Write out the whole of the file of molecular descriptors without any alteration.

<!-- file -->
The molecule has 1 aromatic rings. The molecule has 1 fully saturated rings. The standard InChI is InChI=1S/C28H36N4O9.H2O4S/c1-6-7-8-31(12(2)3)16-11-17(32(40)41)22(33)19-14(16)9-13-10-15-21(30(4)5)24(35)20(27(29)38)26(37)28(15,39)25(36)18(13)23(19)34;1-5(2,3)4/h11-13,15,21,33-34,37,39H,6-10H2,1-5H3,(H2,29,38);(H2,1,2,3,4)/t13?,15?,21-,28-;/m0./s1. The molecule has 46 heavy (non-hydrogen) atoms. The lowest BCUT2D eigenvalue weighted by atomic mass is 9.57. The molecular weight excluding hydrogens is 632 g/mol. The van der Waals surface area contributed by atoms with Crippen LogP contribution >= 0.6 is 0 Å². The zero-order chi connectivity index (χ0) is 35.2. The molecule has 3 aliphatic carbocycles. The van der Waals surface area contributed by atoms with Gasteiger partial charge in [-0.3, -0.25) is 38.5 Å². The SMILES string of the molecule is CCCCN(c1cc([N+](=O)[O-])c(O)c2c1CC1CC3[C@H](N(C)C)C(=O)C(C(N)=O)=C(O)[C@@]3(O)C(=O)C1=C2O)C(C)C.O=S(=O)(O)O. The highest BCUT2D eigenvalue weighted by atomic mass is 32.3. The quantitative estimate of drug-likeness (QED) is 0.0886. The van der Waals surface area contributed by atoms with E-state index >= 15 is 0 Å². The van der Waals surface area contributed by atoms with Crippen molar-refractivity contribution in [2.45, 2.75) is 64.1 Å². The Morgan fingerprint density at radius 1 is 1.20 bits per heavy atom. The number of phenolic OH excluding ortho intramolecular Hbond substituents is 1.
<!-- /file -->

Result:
The molecule has 1 aromatic rings. The molecule has 1 fully saturated rings. The standard InChI is InChI=1S/C28H36N4O9.H2O4S/c1-6-7-8-31(12(2)3)16-11-17(32(40)41)22(33)19-14(16)9-13-10-15-21(30(4)5)24(35)20(27(29)38)26(37)28(15,39)25(36)18(13)23(19)34;1-5(2,3)4/h11-13,15,21,33-34,37,39H,6-10H2,1-5H3,(H2,29,38);(H2,1,2,3,4)/t13?,15?,21-,28-;/m0./s1. The molecule has 46 heavy (non-hydrogen) atoms. The lowest BCUT2D eigenvalue weighted by atomic mass is 9.57. The molecular weight excluding hydrogens is 632 g/mol. The van der Waals surface area contributed by atoms with Crippen LogP contribution >= 0.6 is 0 Å². The zero-order chi connectivity index (χ0) is 35.2. The molecule has 3 aliphatic carbocycles. The van der Waals surface area contributed by atoms with Gasteiger partial charge in [-0.3, -0.25) is 38.5 Å². The SMILES string of the molecule is CCCCN(c1cc([N+](=O)[O-])c(O)c2c1CC1CC3[C@H](N(C)C)C(=O)C(C(N)=O)=C(O)[C@@]3(O)C(=O)C1=C2O)C(C)C.O=S(=O)(O)O. The highest BCUT2D eigenvalue weighted by atomic mass is 32.3. The quantitative estimate of drug-likeness (QED) is 0.0886. The van der Waals surface area contributed by atoms with E-state index >= 15 is 0 Å². The van der Waals surface area contributed by atoms with Crippen molar-refractivity contribution in [2.45, 2.75) is 64.1 Å². The Morgan fingerprint density at radius 1 is 1.20 bits per heavy atom. The number of phenolic OH excluding ortho intramolecular Hbond substituents is 1.